t is the author of three short story collections and six novels. Her story collections include Ship Fever
(1996), winner of the 1996 National Book Award; Servants of the Map
(2002), a finalist for the 2003 Pulitzer Prize for Fiction; and most recently Archangel
(2013), a finalist for The Story Prize and also featured in the New York Review of Books
. Her novels include Lucid Stars
(1988), Secret Harmonies
(1989), The Middle Kingdom
(1991), The Forms of Water
(1993), The Voyage of the Narwhal
(1998) and The Air We Breathe
(2007). Among her numerous awards and grants Barrett won a 1992 National Endowment for the Arts Fellowship, was awarded a John Simon Guggenheim Fellowship in 1997 and in 2001 received a fellowship at the New York Public Library’s Center for Scholars and Writers. In 2001 Barrett was awarded the highly esteemed MacArthur Fellowship.
Andrea Barrett was born in Boston in 1954, grew up on Cape Cod, and graduated with a degree in biology from Union College. She is particularly well known as a writer of historical fiction. Her work reflects her lifelong interest in science, and women in science. “Scientific questions are very precise and very directed. A scientist poses problems that can be answered if one works hard enough,’’ Barrett observes. In contrast, writers “pose question after question, and none of them get answered. A lot of what I write about in science and history serves as a metaphor for the discoveries we make as writers.’’ In both areas, she said, “there is that sense of pushing at boundaries, of trying to discover new ways of looking at things.’’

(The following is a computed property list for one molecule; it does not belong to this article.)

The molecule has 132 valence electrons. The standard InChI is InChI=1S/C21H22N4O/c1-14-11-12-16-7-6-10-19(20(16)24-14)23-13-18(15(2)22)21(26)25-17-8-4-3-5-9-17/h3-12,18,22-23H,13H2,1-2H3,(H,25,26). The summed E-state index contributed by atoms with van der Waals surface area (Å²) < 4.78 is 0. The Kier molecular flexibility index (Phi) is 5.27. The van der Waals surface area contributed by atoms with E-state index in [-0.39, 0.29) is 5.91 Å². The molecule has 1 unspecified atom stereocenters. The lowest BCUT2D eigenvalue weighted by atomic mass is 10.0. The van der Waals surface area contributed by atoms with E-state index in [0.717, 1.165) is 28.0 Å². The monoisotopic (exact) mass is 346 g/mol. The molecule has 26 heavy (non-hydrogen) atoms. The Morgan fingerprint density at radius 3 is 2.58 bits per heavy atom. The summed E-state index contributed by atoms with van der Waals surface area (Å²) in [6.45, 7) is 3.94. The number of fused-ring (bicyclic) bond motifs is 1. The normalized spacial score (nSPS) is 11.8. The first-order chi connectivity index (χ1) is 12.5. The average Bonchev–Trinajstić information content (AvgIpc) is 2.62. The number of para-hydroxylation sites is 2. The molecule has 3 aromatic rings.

As in the work of William Faulkner, some of Barrett’s characters have appeared in more than one story or novel. In an appendix to The Air We Breathe (2007), Barrett supplied a family tree, making clear the characters’ relationships that began in Ship Fever. The intertwining of these families has continued through the stories of Archangel (2013) and into her most recent work. Although each novel and story is self-contained, the reader comprehends an added dimension when familiar with the characters’ previous histories. “I’m trying to make a very quiet point,” she says, “I’m trying to make the reader feel the effects of genetic linkage, feel the molecules of DNA tumbling across time and space and continents, combining and recombining. Families and people from different cultures marry and have children, who move to other places and marry yet other people; I want to convey a palpable sense of those relationships over time. I want to bring that very lightly to the surface without having it dominate.”
Andrea Barrett’s stories have appeared in numerous periodicals and anthologies including A Public Space, The Paris Review, Tin House, Ploughshares, The Pushcart Prize, One Story, TriQuarterly, Salmagundi, The American Scholar, and the Kenyan Review. Her fiction and essays have been selected for Best American Short Stories, Best American Science Writing and Best American Essays. “The Particles” won a 2013 PEN/O. Henry Prize and a new story, “Wonders of the Shore,” will appear in Best American Short Stories, 2016.
Andrea Barrett teaches writing at Williams College and in the MFA Program for Writers at Warren Wilson College. She lives in North Adams, Massachusetts, with her husband, photographer Barry Goldstein.